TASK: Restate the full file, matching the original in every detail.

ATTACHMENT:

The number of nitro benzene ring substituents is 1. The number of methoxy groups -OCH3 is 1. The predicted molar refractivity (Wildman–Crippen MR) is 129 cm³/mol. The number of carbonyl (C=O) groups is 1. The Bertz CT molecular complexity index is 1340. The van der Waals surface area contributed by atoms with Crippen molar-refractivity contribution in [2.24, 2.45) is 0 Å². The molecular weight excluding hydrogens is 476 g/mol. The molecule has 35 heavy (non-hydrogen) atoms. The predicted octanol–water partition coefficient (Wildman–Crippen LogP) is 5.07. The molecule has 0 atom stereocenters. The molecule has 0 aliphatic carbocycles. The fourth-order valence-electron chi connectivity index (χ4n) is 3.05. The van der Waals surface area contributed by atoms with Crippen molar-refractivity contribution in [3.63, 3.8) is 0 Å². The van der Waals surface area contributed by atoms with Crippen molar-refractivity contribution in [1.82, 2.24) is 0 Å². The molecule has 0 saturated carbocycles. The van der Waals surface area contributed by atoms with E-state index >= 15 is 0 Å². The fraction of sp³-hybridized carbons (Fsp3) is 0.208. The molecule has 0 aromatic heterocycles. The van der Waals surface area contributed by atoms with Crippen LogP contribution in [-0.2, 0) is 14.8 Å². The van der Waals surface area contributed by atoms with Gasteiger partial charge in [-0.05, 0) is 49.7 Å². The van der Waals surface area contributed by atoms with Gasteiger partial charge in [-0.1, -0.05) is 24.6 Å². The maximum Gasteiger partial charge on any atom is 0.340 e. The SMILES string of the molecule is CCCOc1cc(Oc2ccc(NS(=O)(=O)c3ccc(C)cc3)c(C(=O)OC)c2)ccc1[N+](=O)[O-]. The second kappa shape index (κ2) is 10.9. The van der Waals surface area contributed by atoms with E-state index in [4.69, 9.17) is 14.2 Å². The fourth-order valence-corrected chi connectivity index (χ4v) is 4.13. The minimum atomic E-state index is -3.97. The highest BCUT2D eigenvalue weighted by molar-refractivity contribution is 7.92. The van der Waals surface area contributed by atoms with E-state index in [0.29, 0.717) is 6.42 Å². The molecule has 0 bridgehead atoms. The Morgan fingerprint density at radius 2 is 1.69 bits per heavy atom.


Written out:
The number of nitro benzene ring substituents is 1. The number of methoxy groups -OCH3 is 1. The predicted molar refractivity (Wildman–Crippen MR) is 129 cm³/mol. The number of carbonyl (C=O) groups is 1. The Bertz CT molecular complexity index is 1340. The van der Waals surface area contributed by atoms with Crippen molar-refractivity contribution in [2.24, 2.45) is 0 Å². The molecular weight excluding hydrogens is 476 g/mol. The molecule has 35 heavy (non-hydrogen) atoms. The predicted octanol–water partition coefficient (Wildman–Crippen LogP) is 5.07. The molecule has 0 atom stereocenters. The molecule has 0 aliphatic carbocycles. The fourth-order valence-electron chi connectivity index (χ4n) is 3.05. The van der Waals surface area contributed by atoms with Crippen molar-refractivity contribution in [3.63, 3.8) is 0 Å². The van der Waals surface area contributed by atoms with Crippen molar-refractivity contribution in [1.82, 2.24) is 0 Å². The molecule has 0 saturated carbocycles. The van der Waals surface area contributed by atoms with E-state index >= 15 is 0 Å². The fraction of sp³-hybridized carbons (Fsp3) is 0.208. The molecule has 0 aromatic heterocycles. The van der Waals surface area contributed by atoms with Crippen LogP contribution in [-0.2, 0) is 14.8 Å². The van der Waals surface area contributed by atoms with Gasteiger partial charge in [-0.05, 0) is 49.7 Å². The van der Waals surface area contributed by atoms with Gasteiger partial charge in [-0.1, -0.05) is 24.6 Å². The maximum Gasteiger partial charge on any atom is 0.340 e. The SMILES string of the molecule is CCCOc1cc(Oc2ccc(NS(=O)(=O)c3ccc(C)cc3)c(C(=O)OC)c2)ccc1[N+](=O)[O-]. The second kappa shape index (κ2) is 10.9. The van der Waals surface area contributed by atoms with E-state index in [4.69, 9.17) is 14.2 Å². The fourth-order valence-corrected chi connectivity index (χ4v) is 4.13. The minimum atomic E-state index is -3.97. The highest BCUT2D eigenvalue weighted by molar-refractivity contribution is 7.92. The van der Waals surface area contributed by atoms with E-state index in [0.29, 0.717) is 6.42 Å². The molecule has 0 bridgehead atoms. The Morgan fingerprint density at radius 2 is 1.69 bits per heavy atom.